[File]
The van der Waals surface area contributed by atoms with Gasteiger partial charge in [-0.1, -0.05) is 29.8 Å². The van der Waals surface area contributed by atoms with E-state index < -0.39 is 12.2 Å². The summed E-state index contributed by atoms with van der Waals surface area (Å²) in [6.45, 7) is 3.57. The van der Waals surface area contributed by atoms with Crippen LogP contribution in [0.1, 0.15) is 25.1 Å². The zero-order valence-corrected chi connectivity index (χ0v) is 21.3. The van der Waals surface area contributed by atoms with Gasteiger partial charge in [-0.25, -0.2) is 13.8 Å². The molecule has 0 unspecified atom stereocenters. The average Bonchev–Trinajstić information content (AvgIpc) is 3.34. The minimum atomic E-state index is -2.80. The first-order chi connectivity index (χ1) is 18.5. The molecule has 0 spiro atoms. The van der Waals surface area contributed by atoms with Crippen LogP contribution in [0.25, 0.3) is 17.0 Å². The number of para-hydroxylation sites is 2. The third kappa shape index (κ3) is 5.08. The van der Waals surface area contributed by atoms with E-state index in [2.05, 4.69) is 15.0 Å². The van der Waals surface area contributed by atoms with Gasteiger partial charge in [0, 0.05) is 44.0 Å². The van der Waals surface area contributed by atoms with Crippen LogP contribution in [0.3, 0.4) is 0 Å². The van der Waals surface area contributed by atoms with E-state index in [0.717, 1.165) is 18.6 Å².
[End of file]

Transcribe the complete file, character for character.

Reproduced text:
The van der Waals surface area contributed by atoms with Gasteiger partial charge in [-0.1, -0.05) is 29.8 Å². The van der Waals surface area contributed by atoms with E-state index < -0.39 is 12.2 Å². The summed E-state index contributed by atoms with van der Waals surface area (Å²) in [6.45, 7) is 3.57. The van der Waals surface area contributed by atoms with Crippen LogP contribution in [0.1, 0.15) is 25.1 Å². The zero-order valence-corrected chi connectivity index (χ0v) is 21.3. The van der Waals surface area contributed by atoms with Gasteiger partial charge in [-0.25, -0.2) is 13.8 Å². The molecule has 0 unspecified atom stereocenters. The average Bonchev–Trinajstić information content (AvgIpc) is 3.34. The minimum atomic E-state index is -2.80. The first-order chi connectivity index (χ1) is 18.5. The molecule has 0 spiro atoms. The van der Waals surface area contributed by atoms with Crippen LogP contribution in [0.25, 0.3) is 17.0 Å². The number of para-hydroxylation sites is 2. The third kappa shape index (κ3) is 5.08. The van der Waals surface area contributed by atoms with E-state index in [2.05, 4.69) is 15.0 Å². The van der Waals surface area contributed by atoms with Gasteiger partial charge in [0, 0.05) is 44.0 Å². The van der Waals surface area contributed by atoms with Crippen LogP contribution in [0.3, 0.4) is 0 Å². The van der Waals surface area contributed by atoms with E-state index in [0.717, 1.165) is 18.6 Å².